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While the Canadian government studiously avoids removing Criminal Code Section 296 from Canada's criminal code and earnestly hosts Malala Yousafzai, it is difficult not to dip, even if only briefly, into current events to see how these things relate to one another.

The mob kicked in the door, dragged Khan from his room and beat him to death, witnesses and police said. The death in the northwestern city of Mardan is the latest violence linked to accusations of blasphemy in Pakistan Those who knew Khan described him as an intellectually curious student who openly professed devotion to Islam but asked many questions.

At least 65 people have been murdered over blasphemy allegations since 1990, according to figures from a Center for Research and Security Studies report and local media, and dozens more convicted of the crime are currently on death row in
 Pakistani jails.

As a sidebar observation, it is not exactly clear why this story about a faith-based murder in Pakistan contains a video of anti-Muslim graffiti spray-painted on a car in Calgary.  Does this insertion assist Canadian news consumers in an understanding of the Pakistani murders?

The previously mentioned Ms. Yousafzai is a Pakistani student who was shot by the Taliban for attempting to defend her right to an education.  In other words, Ms. Yousafzai was saying things that offended the religious ideals of some fanatics.  In that regard, Ms. Yousafzai is not unlike Mashal Khan, the murdered journalism student.  During her visit,  Ms. Yousafzai informed the Canadian government that:

The man who attacked Parliament Hill called himself a Muslim - but he did not share my faith. He did not share the faith of one and a half billion Muslims, living in peace around the world. He did not share our Islam - a religion of learning, compassion and mercy.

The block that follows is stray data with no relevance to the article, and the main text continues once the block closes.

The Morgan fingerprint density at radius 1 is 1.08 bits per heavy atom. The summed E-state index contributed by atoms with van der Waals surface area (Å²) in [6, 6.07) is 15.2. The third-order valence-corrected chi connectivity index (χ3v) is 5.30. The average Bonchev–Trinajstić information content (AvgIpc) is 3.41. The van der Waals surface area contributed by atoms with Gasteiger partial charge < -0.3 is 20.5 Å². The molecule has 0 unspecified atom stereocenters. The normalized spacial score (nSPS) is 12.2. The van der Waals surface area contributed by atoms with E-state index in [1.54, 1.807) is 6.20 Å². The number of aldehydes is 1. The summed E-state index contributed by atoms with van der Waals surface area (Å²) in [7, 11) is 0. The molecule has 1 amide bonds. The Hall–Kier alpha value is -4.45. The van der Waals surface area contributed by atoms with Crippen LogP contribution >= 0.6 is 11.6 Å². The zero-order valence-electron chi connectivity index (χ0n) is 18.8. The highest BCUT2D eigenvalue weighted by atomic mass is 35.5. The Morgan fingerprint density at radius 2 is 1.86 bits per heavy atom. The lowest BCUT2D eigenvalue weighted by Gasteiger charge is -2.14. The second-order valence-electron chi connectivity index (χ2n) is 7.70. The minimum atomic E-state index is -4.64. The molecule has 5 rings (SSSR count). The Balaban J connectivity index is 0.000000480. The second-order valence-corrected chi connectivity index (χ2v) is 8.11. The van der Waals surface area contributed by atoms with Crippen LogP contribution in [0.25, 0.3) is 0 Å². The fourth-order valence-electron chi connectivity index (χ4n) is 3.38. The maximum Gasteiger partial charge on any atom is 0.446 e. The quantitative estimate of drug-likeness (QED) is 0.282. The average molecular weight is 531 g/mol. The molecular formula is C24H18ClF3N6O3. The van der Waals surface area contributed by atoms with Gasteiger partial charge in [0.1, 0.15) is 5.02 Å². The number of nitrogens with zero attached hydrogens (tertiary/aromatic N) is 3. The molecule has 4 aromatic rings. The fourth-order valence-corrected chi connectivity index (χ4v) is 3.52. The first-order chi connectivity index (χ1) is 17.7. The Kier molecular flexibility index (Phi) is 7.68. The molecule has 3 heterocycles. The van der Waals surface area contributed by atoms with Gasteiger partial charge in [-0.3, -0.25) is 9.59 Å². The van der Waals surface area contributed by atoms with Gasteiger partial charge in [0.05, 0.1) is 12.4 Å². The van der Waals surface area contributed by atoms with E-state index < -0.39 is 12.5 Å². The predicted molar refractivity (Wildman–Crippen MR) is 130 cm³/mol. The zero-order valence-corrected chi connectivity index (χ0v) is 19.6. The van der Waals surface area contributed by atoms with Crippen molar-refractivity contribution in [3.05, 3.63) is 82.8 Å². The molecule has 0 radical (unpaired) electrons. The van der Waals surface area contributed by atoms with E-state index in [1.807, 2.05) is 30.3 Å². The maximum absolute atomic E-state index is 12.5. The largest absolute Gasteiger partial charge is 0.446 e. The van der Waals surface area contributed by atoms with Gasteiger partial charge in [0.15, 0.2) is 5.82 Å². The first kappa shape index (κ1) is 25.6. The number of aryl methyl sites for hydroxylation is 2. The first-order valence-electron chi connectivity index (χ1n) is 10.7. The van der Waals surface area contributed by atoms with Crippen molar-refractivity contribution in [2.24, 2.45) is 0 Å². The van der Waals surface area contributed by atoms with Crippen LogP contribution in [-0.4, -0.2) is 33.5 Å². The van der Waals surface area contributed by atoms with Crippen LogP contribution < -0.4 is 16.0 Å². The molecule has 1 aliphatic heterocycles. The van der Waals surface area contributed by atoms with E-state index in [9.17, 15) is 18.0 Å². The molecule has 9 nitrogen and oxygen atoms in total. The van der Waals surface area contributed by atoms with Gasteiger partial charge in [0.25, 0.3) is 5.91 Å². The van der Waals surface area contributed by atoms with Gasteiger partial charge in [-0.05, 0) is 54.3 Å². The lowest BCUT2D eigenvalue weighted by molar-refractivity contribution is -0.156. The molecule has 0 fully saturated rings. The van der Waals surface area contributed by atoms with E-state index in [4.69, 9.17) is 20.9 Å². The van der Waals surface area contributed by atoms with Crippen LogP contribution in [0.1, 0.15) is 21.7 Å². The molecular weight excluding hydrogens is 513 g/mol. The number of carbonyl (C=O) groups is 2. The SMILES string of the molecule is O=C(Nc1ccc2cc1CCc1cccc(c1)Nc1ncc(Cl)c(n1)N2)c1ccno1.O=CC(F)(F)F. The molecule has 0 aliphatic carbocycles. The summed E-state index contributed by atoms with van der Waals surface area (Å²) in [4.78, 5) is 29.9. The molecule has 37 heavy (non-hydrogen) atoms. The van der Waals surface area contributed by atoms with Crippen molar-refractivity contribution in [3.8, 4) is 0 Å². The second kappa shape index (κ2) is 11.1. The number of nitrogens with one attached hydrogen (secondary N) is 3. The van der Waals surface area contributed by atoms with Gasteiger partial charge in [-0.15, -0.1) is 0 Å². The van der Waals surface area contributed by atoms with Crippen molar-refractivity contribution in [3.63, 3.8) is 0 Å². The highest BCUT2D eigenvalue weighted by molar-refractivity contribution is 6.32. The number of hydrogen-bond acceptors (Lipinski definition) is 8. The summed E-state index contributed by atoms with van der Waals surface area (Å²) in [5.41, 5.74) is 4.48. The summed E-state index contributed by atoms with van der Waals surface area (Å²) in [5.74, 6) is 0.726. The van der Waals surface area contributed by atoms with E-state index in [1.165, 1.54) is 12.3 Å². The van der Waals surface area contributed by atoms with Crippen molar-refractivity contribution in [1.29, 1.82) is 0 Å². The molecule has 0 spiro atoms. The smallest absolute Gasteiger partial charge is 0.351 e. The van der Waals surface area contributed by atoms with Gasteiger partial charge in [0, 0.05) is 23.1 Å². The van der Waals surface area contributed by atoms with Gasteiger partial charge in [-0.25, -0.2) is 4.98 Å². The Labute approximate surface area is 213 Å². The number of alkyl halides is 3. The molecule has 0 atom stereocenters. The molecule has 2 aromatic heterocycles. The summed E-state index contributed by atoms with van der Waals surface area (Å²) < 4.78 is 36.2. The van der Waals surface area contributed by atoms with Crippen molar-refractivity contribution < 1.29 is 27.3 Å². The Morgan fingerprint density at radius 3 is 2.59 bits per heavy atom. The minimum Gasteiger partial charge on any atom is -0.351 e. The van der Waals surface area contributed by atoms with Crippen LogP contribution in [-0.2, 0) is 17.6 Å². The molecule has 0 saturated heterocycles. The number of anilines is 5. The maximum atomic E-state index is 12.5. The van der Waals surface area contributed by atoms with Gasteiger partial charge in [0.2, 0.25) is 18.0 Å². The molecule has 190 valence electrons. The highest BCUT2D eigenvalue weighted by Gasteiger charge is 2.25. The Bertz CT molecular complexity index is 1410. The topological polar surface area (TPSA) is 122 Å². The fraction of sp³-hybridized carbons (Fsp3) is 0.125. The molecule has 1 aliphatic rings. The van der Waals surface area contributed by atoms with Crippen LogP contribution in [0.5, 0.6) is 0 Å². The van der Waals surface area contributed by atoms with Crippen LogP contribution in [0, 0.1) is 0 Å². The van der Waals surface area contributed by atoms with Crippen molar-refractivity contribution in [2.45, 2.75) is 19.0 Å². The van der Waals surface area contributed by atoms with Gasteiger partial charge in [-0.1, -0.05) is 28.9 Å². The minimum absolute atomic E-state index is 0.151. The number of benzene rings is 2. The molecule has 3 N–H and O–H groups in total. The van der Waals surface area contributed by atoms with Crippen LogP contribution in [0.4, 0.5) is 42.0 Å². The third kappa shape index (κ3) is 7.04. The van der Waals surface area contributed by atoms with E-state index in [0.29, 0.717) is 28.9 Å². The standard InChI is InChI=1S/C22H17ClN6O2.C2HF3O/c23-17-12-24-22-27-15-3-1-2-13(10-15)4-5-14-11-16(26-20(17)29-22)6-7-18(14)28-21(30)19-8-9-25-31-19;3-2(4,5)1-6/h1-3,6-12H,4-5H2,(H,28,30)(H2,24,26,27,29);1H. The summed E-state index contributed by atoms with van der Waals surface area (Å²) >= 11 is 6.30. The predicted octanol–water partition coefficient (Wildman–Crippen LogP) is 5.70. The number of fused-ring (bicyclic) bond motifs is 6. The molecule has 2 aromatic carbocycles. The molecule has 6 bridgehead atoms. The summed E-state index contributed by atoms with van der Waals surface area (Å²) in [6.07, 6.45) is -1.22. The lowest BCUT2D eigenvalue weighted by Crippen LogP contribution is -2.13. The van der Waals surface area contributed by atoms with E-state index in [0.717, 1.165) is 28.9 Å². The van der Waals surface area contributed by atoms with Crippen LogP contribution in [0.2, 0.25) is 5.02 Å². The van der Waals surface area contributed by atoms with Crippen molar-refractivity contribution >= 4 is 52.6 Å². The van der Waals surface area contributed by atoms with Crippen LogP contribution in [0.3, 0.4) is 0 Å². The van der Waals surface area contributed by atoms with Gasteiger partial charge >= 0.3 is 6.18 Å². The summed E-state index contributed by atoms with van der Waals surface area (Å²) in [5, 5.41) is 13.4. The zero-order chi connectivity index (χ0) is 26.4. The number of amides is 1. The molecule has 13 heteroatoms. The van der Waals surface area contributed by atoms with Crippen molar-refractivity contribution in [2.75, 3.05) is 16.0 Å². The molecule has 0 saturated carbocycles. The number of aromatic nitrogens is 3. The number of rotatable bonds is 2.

I am a Muslim and I believe that when you pick up a gun in the name of Islam and kill innocent people, you are not a Muslim anymore.

Based on Ms. Yousafzai's assertion Mashal Khan's murderers were not Muslims. Presumably neither were the people who attempted to murder her.  Possibly Ms. Yousafzai would not agree with an opinion article posted in the Daily Pakistan Global which begins as follows:

If we, as a society, want someone dead because of some words they said then we should:
a. Be very clear on what those words are 
b. Ensure that a person who has not actually said those words does not receive any punishment

We already agree that there exists a combination of words that, if said in a right sequence, makes you deserve death. From our presidents to lawmakers to scientists to accountants - people from all walks of life agree that such a combination exists. We have coded it into law. Not only we have coded it into law, we have killed people who have even talked about changing that law.

This law exists, and if this law exists, it must work. What many people who advocate abolishing these laws or making them ineffectual don't realize is that if the blasphemy laws are abolished we will see even worse vigilantism against alleged blasphemers. This is the kind of issue that people are obviously ready to kill, die and break all laws for. Such people will always exist until Muslims, as a nation, regain their dignity at the global stage and, more importantly, in their own eyes. I don't see this happening anytime soon.

Till then, to minimize damage there are certain steps we can take. The most urgent and most important step we need to take is to make the blasphemy law stronger by bringing it closer to Quran and Sunnah.

There's not much point (nor pleasure) in examining the morality of the Daily Pakistan Global article.  Except that....

There are many Canadians ready to support the underlying argument that blasphemy laws are a valid protection against the inability of fanatics to control their tempers.  As the article asserts...blasphemers deserve the retaliation they get.

Justin Trudeau and the Liberal government is currently retaining (when they have recognized in Parliament an option to take action) a law whose fundamental argument is that one person's pride is worth more than another person's human rights.

We are exhorted, via anti-Islamophobia motions in the House of Commons, to embrace a moral authority which urges that anybody who does not agree with us deserves the retaliation that we collectively (and individually) choose to mete out.

There really is no more essential or fundamental action for Canadian secularists, humanists, atheists, agnostics and skeptics to take. Canada's blasphemy law must go.  On this detail, we could have some agreement with Ms. Yousafzai - if Canada leads, others will follow.

(The above observations by a friend of CFIC are not necessarily policy statements or opinions of the organization.)

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